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Assessment & Progress Monitoring

When teachers design formative assessments effectively, students learn at roughly double the rate than they do without it.

Dylan Wiliam

What We Understand About Assessment

The purpose of assessment is to identify the strengths and areas of need of every student.

Formative assessments are ongoing and frequent diagnostic assessments used to inform day to day instruction. Formative assessments are used as assessments for learning, which helps teachers identify what the students’ need to be taught next. Data garnered from formative assessments are used to plan for daily instruction that is differentiated and targeted based on individual student need. Examples of formative assessments include informal and formal running records, reading inventories, fluency scales, student work samples tied to specific assignments, and anecdotal notes recorded during conferring and guided reading.

Summative assessments are used as assessments of learning which “sums up” students’ skills, knowledge and understandings. Summative assessments can be designed at the end of a unit of study where students show what they know in authentic, meaningful demonstrations of their learning. In addition, summative assessments can be standardized assessments used to assess whether students have mastered a set body of knowledge, skills, or standards compared to other students. The NYSELA and NYSELAT are examples of summative assessments.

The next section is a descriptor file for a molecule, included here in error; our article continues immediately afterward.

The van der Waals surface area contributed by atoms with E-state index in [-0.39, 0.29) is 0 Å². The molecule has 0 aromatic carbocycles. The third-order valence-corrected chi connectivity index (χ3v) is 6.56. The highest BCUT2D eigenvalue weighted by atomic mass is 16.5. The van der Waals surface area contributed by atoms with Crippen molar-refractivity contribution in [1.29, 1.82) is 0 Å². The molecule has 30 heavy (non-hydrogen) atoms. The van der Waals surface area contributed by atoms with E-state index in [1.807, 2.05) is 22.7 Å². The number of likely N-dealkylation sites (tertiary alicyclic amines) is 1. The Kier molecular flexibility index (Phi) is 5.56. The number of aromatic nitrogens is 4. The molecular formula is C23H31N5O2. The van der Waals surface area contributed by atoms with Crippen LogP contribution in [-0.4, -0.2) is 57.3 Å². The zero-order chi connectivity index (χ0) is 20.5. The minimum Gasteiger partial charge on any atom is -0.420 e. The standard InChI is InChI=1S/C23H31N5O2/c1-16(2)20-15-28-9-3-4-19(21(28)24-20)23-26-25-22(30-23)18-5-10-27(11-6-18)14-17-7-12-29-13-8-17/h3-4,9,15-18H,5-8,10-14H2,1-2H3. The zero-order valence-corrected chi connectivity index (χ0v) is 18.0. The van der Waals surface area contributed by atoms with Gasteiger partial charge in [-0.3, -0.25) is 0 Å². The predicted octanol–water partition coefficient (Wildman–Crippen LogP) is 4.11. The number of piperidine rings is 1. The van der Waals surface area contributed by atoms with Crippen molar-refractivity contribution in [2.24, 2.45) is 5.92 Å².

Summative assessment is characterized as assessment of learning and is contrasted with formative assessment, which is assessment for learning. It is important that teachers analyze data from both formative and summative assessments.

What We Understand About the Importance of Progress Monitoring

Classroom teachers use a number of established tools and methods to monitor and document students' progress across the year and to inform instruction. Some of those tools include:

  • Reading conferences which include 1:1 conferring with students
  • Informal running records
  • Multi-sensory, play-based games and activities to support students’ learning needs in reading & word study

Our Approach

The balanced literacy model provides teachers with opportunities to differentiate instruction to meet the range of needs in their classes. Teachers use assessment data to plan and implement small group instruction such as guided reading groups and/or strategy groups to target students’ specific needs. These groups are flexible; teachers adjust them regularly based on available data. Additionally, teachers conduct reading conferences 1:1 with students and confer with them to provide responsive teaching as well as determine appropriate next steps.

In Mamaroneck, when students are identified through screening, progress monitoring, or other ongoing assessments as not making sufficient progress toward district benchmarks, the district’s multi-tier RTI Model provides a range of supplemental interventions with increasing levels of frequency and intensity to address these needs.